The individual maximum rate of chloride uptake (10.12±0.45 mmol kg-1 h-1, averaged over 0.5 h) occurred at times between 0.5 and 2.5 h in different individuals. At the start of perfusion, the haemolymph chloride concentration, [Cl-]h, of these crabs ranged from 307 to 408 mmol 1-1 (mean 365±37 mmol 1-1). The peak uptake rate was not correlated with the initial[Cl-]h and was quite constant(Fig. 3). However, after 4.5 h of perfusion, a significant negative correlation (r2=0.68, P<0.01) existed between JCl,Gill and the initial [Cl-]h; i.e. branchial chloride uptake was more rapidly attenuated in crabs with high haemolymph chloride concentrations. Haemolymph chloride concentration rose by a mean of 81 mmol 1-1 to 446±31 mmol 1-1 (range 412-494 mmol 1-1) during the 5-8 h of perfusion.
Urine flow increased steadily from a mean rate of 1.54±0.46 ml kg-1 h-1 in the period 0.5-1.5 h to 7.69±1.56 ml kg-1 h-1 between 4.5 and 5.5 h(Fig. 2; the initial high value is probably an artefact caused by wash-out of residual tracer from the branchial chambers) (P<0.01, paired t-test).
Crabs typically retained a large volume of the saline during the first hour or so, partly because of initial filling of the branchial chambers and partly because of ingestion, and continued to ingest fluid at a decreasing rate thereafter (oral flow rates, Fig. 2).
Effects of acclimation to saline drinking water on chloride fluxes
Crabs that had been drinking 70% seawater for 7-9 days showed approximately zero branchial chloride uptake during 2.5 h of branchial perfusion(Fig. 4; most individuals showed a small overall net loss). The initial [Cl-]h of these crabs was higher than that of crabs on the freshwater regimen(497.5±8.7 mmol 1-1) but did not rise significantly during perfusion (final [Cl-]h=502.4±8.9 mmol 1-1, paired t-test). The rate of urine output in the saline-acclimated crabs was initially higher than in the freshwater group but it did not increase during 2.5 h of perfusion. Ingestion (and occasional regurgitation) of the perfusate occurred throughout the period of perfusion(Fig. 4; periodic negative oral flows, representing regurgitations, are obscured in the mean values). Fluid was retained at approximately double the rate observed in the freshwater-acclimated crabs and exceeded urine output. This was also evident from swelling of the arthrodial membranes and pericardial sacs in some crabs.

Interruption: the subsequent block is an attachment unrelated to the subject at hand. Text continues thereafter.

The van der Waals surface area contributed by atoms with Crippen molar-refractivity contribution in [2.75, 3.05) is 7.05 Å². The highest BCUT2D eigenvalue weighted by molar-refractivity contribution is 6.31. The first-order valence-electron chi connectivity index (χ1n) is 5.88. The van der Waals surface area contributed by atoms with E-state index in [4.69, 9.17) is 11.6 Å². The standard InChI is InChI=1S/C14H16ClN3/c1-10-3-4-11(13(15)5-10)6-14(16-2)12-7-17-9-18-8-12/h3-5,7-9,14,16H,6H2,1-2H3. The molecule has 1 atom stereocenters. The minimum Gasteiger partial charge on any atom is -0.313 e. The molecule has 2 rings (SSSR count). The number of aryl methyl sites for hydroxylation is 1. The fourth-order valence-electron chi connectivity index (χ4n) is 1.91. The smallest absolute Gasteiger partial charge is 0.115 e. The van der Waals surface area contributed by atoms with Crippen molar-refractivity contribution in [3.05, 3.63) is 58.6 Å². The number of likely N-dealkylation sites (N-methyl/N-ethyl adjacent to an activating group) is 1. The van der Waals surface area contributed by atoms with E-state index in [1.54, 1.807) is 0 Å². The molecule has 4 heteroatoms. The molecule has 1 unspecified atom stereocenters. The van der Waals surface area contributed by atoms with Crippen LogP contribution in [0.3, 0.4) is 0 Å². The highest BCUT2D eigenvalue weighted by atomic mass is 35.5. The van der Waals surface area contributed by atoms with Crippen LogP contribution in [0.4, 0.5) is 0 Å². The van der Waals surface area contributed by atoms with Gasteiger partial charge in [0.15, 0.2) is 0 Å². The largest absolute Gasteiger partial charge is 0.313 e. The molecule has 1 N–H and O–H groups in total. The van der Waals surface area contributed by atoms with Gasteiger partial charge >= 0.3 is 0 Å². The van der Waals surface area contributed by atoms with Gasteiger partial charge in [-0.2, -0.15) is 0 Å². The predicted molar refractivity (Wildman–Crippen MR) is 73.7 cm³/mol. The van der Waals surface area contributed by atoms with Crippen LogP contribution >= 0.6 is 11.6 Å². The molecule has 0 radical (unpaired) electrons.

Effects of dopamine, cyclic AMP and NaCl injection on chloride fluxes in freshwater-acclimated crabs
Dopamine and dbc-AMP did not change the rate of branchial chloride uptake by FW crabs. Controls injected with iso-ionic saline decreased JCl,Gill from 7.23±0.67 mmol kg-1h-1 in the hour before injection to 6.24±0.61 mmol kg-1 h-1 in the hour following(Fig. 5A). Similar small decreases in JCl,Gill followed pericardial infusion of dopamine (Fig. 5B; from 6.86±0.89 to 6.43±0.88 mmol kg-1 h-1) and of dbc-AMP (Fig. 5C; from 7.37±0.79 to 6.64±0.91 mmol kg-1 h-1). Although statistically significant overall (P<0.0001;repeated-measures ANOVA, contrast analysis) and of similar magnitude to the decline in JCl,Gill observed in non-injected crabs(Fig. 2), these responses were not significantly different from each other (ANOVA, Tukey).
By contrast, infusion of hyperionic NaCl over 5 min caused an abrupt 80%depression of branchial chloride uptake(Fig. 6; from 10.01±0.49 to 1.95±0.80 mmol kg-1 h-1). This was significantly greater than the control response (P<0.0001, ANOVA,Tukey) and persisted for more than 2h. During NaCl infusion,[Cl-]h increased by 78 mmol l-1 (from 380.0±34.6 to 458.5±20.3 mmol l-1), a change similar to that observed in perfused crabs freely absorbing chloride over 5-8h (see above), corresponding to a chloride distribution volume of 0.510 l kg-1.